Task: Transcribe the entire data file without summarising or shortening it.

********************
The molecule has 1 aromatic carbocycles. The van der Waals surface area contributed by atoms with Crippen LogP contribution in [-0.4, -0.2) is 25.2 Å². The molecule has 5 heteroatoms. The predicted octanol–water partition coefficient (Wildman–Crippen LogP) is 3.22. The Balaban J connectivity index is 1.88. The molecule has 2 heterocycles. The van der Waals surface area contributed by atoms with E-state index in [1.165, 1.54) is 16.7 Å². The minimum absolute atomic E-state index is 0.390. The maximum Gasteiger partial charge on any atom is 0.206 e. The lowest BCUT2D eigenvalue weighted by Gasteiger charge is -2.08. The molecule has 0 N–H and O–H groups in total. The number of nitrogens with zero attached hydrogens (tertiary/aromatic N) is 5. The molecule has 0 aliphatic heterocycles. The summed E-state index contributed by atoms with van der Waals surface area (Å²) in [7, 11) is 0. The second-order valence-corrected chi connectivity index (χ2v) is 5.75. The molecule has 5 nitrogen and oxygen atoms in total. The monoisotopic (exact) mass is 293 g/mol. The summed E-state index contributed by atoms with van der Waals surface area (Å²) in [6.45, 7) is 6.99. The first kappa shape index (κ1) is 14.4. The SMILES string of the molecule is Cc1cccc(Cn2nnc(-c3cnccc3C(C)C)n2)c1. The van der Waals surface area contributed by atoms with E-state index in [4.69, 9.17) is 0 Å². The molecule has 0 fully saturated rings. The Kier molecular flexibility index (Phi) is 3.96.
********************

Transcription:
The molecule has 1 aromatic carbocycles. The van der Waals surface area contributed by atoms with Crippen LogP contribution in [-0.4, -0.2) is 25.2 Å². The molecule has 5 heteroatoms. The predicted octanol–water partition coefficient (Wildman–Crippen LogP) is 3.22. The Balaban J connectivity index is 1.88. The molecule has 2 heterocycles. The van der Waals surface area contributed by atoms with E-state index in [1.165, 1.54) is 16.7 Å². The minimum absolute atomic E-state index is 0.390. The maximum Gasteiger partial charge on any atom is 0.206 e. The lowest BCUT2D eigenvalue weighted by Gasteiger charge is -2.08. The molecule has 0 N–H and O–H groups in total. The number of nitrogens with zero attached hydrogens (tertiary/aromatic N) is 5. The molecule has 0 aliphatic heterocycles. The summed E-state index contributed by atoms with van der Waals surface area (Å²) in [7, 11) is 0. The second-order valence-corrected chi connectivity index (χ2v) is 5.75. The molecule has 5 nitrogen and oxygen atoms in total. The monoisotopic (exact) mass is 293 g/mol. The summed E-state index contributed by atoms with van der Waals surface area (Å²) in [6.45, 7) is 6.99. The first kappa shape index (κ1) is 14.4. The SMILES string of the molecule is Cc1cccc(Cn2nnc(-c3cnccc3C(C)C)n2)c1. The van der Waals surface area contributed by atoms with E-state index in [4.69, 9.17) is 0 Å². The molecule has 0 fully saturated rings. The Kier molecular flexibility index (Phi) is 3.96.